Cultural Values and Personal Ethics Paper Personal, organizational, and cultural values are the basis of an individual's personal and professional decision-making style. These values are the key ingredients that make up our core beliefs. Values are ideas that are actions which could be right or wrong, good or bad that are the basis of human action (Tosi 2000). Personal values might also be called morality, since they reflect general expectations of any person in any society, acting in any capacity. These are the principles we try to instill in our children, and expect of one another without needing to articulate the expectation or formalize the process in any way.
This article attempts to explain how personal, cultural, and organizational values play significant parts in decision-making. In addition, the foundation of ethical dilemmas can often be traced to conflicting values. This paper will also briefly discuss how ethical dilemmas can be mitigated. A practical approach for understanding how ethical dilemmas occur, how dilemmas can be prevented, and how to make ethical decisions can best be done by studying how these values, particularly personal values, affect behavior and influence the decision-making.
Chmielewski, Christine. "Values and Culture in Ethical Decision Making." Value and Culture in Ethical Decision Making. Indiana University South Bend, 2004. Web. 16 May 2014.
My ethics and values are developed from my religious beliefs, my associations with professionals, and self experiences. My religion installs values such as honesty, courtesy, and determination, which determine how I treat other people. My association with professionals helps me to embrace values, such as determination, personal integrity, accountability, and excellence, which are fundamental in designing my academic and professional paths. The experiences I have encountered in life have taught me to observe and embrace many ethical values, including ambition, integrity, and responsibility, which enable me to associate well with my family and other members of the society.
1. Your thesis statement appears at the beginning of your paper. Thesis statements generally come at the end of the introductory paragraph.
Value systems across cultures can help to explain the differences in behaviour amongst people from different countries (McCort and Malhotra, 1993), which tend to stay with people over time. There are many different cultures and in order for an organisation to be successful, they need to take many different into account to ensure that they are successful in different countries and cultures. Cultural values appear to have considerable effects on management decision making processes (Clark, 1990; Ken, 1985; Picken, 1987; Shane, 1988; Swierczek, 1991). Culture is defined as “the set of distinctive spiritual, material, intellectual and emotional features of society or a social group, and that it encompasses, in addition to art and literature, ways of living together, value systems, traditions and beliefs” (Unesco, 2002).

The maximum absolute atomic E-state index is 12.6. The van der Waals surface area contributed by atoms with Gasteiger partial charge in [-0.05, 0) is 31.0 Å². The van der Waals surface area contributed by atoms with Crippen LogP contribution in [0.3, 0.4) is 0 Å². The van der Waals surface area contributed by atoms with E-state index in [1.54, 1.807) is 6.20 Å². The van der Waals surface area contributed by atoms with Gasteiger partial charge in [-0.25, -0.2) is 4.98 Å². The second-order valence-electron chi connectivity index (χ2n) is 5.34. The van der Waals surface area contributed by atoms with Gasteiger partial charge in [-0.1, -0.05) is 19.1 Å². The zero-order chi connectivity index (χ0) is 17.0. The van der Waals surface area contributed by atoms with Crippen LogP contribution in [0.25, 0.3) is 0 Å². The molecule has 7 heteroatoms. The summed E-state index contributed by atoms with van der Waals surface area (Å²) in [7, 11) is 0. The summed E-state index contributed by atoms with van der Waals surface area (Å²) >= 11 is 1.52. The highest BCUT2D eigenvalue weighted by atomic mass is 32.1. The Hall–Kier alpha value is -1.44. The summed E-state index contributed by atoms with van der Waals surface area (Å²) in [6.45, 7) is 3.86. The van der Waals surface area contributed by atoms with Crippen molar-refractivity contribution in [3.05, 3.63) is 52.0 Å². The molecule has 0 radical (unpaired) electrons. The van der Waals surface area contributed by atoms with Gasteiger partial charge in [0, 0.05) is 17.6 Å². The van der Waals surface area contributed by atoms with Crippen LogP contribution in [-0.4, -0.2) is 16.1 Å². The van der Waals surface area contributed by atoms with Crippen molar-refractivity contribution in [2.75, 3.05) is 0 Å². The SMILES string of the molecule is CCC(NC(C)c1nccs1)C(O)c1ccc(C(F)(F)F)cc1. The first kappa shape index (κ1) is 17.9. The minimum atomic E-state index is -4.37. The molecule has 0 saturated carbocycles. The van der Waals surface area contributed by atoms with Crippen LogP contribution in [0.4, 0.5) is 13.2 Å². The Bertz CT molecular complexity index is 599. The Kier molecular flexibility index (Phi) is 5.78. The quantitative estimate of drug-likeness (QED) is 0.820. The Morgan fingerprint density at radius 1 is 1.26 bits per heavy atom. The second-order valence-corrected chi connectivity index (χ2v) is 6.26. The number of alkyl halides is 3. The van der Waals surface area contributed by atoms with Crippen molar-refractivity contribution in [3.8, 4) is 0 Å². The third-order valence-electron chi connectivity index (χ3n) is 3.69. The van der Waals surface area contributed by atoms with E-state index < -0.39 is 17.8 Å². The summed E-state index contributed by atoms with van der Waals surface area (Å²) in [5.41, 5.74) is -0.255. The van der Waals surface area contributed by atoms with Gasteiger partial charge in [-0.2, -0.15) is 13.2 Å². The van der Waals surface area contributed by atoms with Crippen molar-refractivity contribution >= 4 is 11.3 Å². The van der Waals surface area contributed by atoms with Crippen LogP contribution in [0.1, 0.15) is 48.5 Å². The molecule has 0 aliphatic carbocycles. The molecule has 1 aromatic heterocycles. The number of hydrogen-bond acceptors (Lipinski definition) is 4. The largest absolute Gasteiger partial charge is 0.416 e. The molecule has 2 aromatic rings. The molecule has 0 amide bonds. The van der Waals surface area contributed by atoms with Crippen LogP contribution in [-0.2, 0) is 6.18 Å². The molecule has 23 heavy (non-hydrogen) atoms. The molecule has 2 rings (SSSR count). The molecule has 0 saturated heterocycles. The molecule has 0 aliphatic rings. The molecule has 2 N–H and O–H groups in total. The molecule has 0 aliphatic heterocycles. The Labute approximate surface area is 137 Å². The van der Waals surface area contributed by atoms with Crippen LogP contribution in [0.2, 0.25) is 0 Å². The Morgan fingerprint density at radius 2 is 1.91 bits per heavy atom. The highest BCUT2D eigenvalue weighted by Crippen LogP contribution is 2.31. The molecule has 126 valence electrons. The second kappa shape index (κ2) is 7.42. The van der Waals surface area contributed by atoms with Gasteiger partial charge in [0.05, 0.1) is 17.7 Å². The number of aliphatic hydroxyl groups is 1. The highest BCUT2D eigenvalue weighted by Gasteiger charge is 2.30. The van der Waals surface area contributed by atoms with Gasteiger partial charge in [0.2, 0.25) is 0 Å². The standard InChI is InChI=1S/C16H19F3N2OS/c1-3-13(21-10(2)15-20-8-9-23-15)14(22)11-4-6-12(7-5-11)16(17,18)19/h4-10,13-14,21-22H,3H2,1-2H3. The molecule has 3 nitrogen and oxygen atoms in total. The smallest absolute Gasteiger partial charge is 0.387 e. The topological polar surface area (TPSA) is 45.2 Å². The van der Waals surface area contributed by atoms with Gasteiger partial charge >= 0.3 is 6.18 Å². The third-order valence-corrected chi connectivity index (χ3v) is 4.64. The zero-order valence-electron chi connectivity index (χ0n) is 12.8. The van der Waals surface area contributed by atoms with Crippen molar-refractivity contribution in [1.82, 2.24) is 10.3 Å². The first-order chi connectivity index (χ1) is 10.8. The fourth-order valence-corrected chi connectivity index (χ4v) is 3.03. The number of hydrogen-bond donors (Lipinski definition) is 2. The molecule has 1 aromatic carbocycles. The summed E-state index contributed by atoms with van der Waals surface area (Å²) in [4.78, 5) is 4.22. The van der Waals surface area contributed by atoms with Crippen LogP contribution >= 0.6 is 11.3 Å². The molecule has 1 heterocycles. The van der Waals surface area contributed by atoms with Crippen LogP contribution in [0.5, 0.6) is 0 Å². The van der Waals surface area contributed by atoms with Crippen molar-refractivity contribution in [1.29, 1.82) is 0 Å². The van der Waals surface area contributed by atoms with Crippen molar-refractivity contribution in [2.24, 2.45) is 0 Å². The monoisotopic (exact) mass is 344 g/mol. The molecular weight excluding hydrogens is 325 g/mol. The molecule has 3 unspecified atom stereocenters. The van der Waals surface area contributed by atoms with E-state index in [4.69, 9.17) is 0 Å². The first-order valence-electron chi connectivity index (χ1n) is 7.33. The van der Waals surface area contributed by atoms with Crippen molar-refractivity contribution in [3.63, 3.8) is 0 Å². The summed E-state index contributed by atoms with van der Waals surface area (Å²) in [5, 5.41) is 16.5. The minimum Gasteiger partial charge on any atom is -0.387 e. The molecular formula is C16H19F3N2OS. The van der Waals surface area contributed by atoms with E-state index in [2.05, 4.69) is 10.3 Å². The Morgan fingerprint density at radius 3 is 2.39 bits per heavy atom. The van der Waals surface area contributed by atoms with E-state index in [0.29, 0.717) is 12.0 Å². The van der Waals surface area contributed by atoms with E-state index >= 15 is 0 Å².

Personal values are our very own convictions, the code of conduct and morals we live by that guide our behavior and actions. Our personal values often reveal themselves in our decisions and personality. People are not born knowing their personal values, but they are influenced by individual cultures, personality, and surrounding events and people, and people feel contented when these values are upheld. Through self-exploration and examination of strong influences in my life, I have discovered a multitude of values I hold close, among them are individuality, love and empathy.
Personal Values depends on where you come from, who you are as a person and your culture. Everything we go through and we experience our beliefs all depend on what we have been through in our lives. Life impacts every person from a different perspective and that specific perspective is how you view your life and the things that occur in it. As a future educator I want everything that I am impacted with that involves sexism, racism, prejudice and illegal immigration I will observe and handle with an open mind. It is all about perspective.
Their research suggests that all humans, regardless of culture, face similar problems that must be faced (Cooper, 22). These problems are addressed in a variety of different ways; Kluckholn and Strodbeck’s value orientation is designed to evaluate the response of various cultures, and place them on a continuum. The evaluation is based on five basic problems presented by the researchers: